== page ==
Are Dubai’s apartments and villas getting smaller in size?
Dubai-based property valuation and advisory consultancy Valustrat recently analysed 150,000 sales transactions, for both off-plan and ready units, spanning an eight-year period (2010-18) that were sourced from the Dubai Land Department. The research focused only on residential apartments and villas, filtering out serviced and hotel apartments as well as any outliers found in the database that could potentially skew the results of the study.
This research has found that while the average size of a home sold in 2010 was 1,578 sq ft, 2018 saw that average shrink 29 per cent to 1,116 sq ft. Villas saw marginal changes in size, from 3,934 sq ft in 2010 to 3,777 sq ft last year. Apartments, on the other hand, reduced in size by 20 per cent, as the average size was 1,207 sq ft in 2010 compared to 962 square feet in 2018.
Demand is unique
“When we delve into the possible reasons why this has happened, we find that it is very much related to demand and supply. Dubai’s demand is unique when compared to other cities around the world, simply because of the demographic mix where a vast majority are international millennials who appear to be more willing to stay in smaller apartments. Various property developers who represent the supply-side, have not only begun to recognise this demand but also sought to offer more affordable homes catering to this demand, at least in terms of the total price and/or payment plans,” says Haider Tuaima, head of real estate research at Valustrat. “Driven by market demand, developers generally maintained their apartment ticket prices during the eight-year period [with exception to 2014] which averaged Dh1.33 million, while average villa ticket size increased from Dh3.3 million in 2010 to Dh4 million in 2018.”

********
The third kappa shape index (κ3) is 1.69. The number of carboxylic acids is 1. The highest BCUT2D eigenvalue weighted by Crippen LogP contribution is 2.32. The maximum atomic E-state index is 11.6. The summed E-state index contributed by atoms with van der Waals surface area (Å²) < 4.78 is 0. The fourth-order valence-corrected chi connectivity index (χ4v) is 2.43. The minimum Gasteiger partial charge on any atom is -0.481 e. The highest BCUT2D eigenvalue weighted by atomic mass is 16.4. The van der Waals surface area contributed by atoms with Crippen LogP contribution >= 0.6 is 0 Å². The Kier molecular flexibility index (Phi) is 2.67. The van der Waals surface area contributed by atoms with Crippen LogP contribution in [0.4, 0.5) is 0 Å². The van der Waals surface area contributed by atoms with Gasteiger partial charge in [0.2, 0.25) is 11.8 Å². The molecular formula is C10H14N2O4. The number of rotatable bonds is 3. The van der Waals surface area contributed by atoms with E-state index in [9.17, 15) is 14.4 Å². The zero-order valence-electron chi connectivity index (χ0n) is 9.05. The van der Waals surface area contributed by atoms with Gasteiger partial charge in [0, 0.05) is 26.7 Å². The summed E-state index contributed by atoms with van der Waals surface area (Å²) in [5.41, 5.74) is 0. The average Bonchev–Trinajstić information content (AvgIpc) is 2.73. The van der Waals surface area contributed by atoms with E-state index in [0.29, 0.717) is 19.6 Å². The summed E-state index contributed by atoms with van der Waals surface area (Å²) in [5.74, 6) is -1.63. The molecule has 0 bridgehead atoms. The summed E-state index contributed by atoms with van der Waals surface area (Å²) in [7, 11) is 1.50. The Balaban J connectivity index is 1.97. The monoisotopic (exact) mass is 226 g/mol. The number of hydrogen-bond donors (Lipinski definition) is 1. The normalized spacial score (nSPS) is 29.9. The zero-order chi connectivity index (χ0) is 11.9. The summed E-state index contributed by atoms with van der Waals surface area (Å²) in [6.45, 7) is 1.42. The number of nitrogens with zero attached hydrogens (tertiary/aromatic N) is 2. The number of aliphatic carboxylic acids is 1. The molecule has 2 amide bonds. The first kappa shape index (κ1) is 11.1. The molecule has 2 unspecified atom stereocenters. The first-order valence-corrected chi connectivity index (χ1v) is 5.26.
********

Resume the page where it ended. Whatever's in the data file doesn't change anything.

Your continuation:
Studying recent floor plans of residential projects with those that were designed eight years ago and beyond confirms the shrinkage phenomenon, confirms Valustrat. For example, many studio apartments have halved in size, now more equivalent to the size of a small hotel room, one-bedroom apartments no longer have separate kitchens, two- and three-bedroom apartments would have open-plan kitchens and with the second/third bedroom being smaller with no en-suite bathrooms.
More practical homes
And in order to provide additional sellable areas, many developers resorted towards ensuring decently sized balconies for every apartment. Having said that, today’s units may be smaller, they may be better designed, better laid out and more practical to live in.
“Eight years ago, the average price per square foot for a home in Dubai was Dh898. Fast forward to 2018 and that average jumped 36 per cent to Dh1,221. And remember, this is the price towards a smaller residential unit as mentioned earlier,’ says Tuaima.
Generally, properties that were built more than a decade ago were more lavish in size, which explains the popularity for tenants of not just the older areas of Dubai, but the northern emirates as well. Assuming, of course, that these older properties are properly managed and are regularly maintained, for which case, they are certainly worth the investment.